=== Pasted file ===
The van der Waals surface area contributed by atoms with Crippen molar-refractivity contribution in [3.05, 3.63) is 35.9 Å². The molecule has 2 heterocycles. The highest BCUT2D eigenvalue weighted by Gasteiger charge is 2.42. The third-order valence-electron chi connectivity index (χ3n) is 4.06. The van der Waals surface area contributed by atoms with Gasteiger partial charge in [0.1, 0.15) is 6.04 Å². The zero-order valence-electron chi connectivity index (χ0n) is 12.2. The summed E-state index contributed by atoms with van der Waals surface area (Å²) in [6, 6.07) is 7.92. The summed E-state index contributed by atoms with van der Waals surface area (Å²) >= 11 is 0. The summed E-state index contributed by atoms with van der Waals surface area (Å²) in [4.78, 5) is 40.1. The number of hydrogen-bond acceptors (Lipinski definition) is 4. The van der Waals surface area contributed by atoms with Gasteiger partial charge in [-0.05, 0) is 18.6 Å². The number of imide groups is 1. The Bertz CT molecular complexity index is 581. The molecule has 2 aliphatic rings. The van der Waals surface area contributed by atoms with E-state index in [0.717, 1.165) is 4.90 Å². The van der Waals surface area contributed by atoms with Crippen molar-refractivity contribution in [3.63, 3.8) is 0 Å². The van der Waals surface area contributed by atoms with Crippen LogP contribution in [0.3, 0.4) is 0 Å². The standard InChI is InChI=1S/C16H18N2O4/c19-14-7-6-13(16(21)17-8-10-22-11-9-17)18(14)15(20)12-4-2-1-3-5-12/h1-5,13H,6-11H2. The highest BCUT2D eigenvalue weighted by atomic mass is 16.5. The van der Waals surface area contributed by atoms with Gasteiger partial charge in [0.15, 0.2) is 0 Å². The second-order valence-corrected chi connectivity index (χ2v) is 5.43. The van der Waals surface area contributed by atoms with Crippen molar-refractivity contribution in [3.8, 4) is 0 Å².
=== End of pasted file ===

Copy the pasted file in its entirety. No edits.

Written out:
The van der Waals surface area contributed by atoms with Crippen molar-refractivity contribution in [3.05, 3.63) is 35.9 Å². The molecule has 2 heterocycles. The highest BCUT2D eigenvalue weighted by Gasteiger charge is 2.42. The third-order valence-electron chi connectivity index (χ3n) is 4.06. The van der Waals surface area contributed by atoms with Gasteiger partial charge in [0.1, 0.15) is 6.04 Å². The zero-order valence-electron chi connectivity index (χ0n) is 12.2. The summed E-state index contributed by atoms with van der Waals surface area (Å²) in [6, 6.07) is 7.92. The summed E-state index contributed by atoms with van der Waals surface area (Å²) >= 11 is 0. The summed E-state index contributed by atoms with van der Waals surface area (Å²) in [4.78, 5) is 40.1. The number of hydrogen-bond acceptors (Lipinski definition) is 4. The van der Waals surface area contributed by atoms with Gasteiger partial charge in [-0.05, 0) is 18.6 Å². The number of imide groups is 1. The Bertz CT molecular complexity index is 581. The molecule has 2 aliphatic rings. The van der Waals surface area contributed by atoms with E-state index in [0.717, 1.165) is 4.90 Å². The van der Waals surface area contributed by atoms with Crippen molar-refractivity contribution in [3.63, 3.8) is 0 Å². The van der Waals surface area contributed by atoms with Crippen LogP contribution in [0.3, 0.4) is 0 Å². The standard InChI is InChI=1S/C16H18N2O4/c19-14-7-6-13(16(21)17-8-10-22-11-9-17)18(14)15(20)12-4-2-1-3-5-12/h1-5,13H,6-11H2. The highest BCUT2D eigenvalue weighted by atomic mass is 16.5. The van der Waals surface area contributed by atoms with Gasteiger partial charge in [0.15, 0.2) is 0 Å². The second-order valence-corrected chi connectivity index (χ2v) is 5.43. The van der Waals surface area contributed by atoms with Crippen molar-refractivity contribution in [3.8, 4) is 0 Å².